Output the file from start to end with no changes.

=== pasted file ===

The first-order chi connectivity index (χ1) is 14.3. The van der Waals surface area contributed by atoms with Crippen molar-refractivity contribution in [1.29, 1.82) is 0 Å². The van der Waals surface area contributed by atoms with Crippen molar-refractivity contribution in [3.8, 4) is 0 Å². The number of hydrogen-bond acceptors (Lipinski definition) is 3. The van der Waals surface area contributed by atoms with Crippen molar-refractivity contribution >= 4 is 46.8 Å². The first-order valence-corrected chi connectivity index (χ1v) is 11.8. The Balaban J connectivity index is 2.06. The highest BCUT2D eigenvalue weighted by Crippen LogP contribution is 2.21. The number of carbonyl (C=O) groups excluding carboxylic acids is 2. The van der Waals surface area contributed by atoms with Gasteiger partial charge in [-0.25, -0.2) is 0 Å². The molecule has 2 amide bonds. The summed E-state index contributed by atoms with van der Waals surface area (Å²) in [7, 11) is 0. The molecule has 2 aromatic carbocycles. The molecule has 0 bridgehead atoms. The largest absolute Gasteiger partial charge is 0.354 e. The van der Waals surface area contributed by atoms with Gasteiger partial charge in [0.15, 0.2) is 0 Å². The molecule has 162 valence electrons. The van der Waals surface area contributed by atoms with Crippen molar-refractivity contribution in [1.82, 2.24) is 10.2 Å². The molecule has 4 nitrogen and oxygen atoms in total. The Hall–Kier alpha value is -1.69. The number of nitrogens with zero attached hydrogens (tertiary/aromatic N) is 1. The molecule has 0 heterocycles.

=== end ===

The first-order chi connectivity index (χ1) is 14.3. The van der Waals surface area contributed by atoms with Crippen molar-refractivity contribution in [1.29, 1.82) is 0 Å². The van der Waals surface area contributed by atoms with Crippen molar-refractivity contribution in [3.8, 4) is 0 Å². The number of hydrogen-bond acceptors (Lipinski definition) is 3. The van der Waals surface area contributed by atoms with Crippen molar-refractivity contribution >= 4 is 46.8 Å². The first-order valence-corrected chi connectivity index (χ1v) is 11.8. The Balaban J connectivity index is 2.06. The highest BCUT2D eigenvalue weighted by Crippen LogP contribution is 2.21. The number of carbonyl (C=O) groups excluding carboxylic acids is 2. The van der Waals surface area contributed by atoms with Gasteiger partial charge in [-0.25, -0.2) is 0 Å². The molecule has 2 amide bonds. The summed E-state index contributed by atoms with van der Waals surface area (Å²) in [7, 11) is 0. The molecule has 2 aromatic carbocycles. The molecule has 0 bridgehead atoms. The largest absolute Gasteiger partial charge is 0.354 e. The van der Waals surface area contributed by atoms with Gasteiger partial charge in [0.15, 0.2) is 0 Å². The molecule has 162 valence electrons. The van der Waals surface area contributed by atoms with Crippen molar-refractivity contribution in [1.82, 2.24) is 10.2 Å². The molecule has 4 nitrogen and oxygen atoms in total. The Hall–Kier alpha value is -1.69. The number of nitrogens with zero attached hydrogens (tertiary/aromatic N) is 1. The molecule has 0 heterocycles.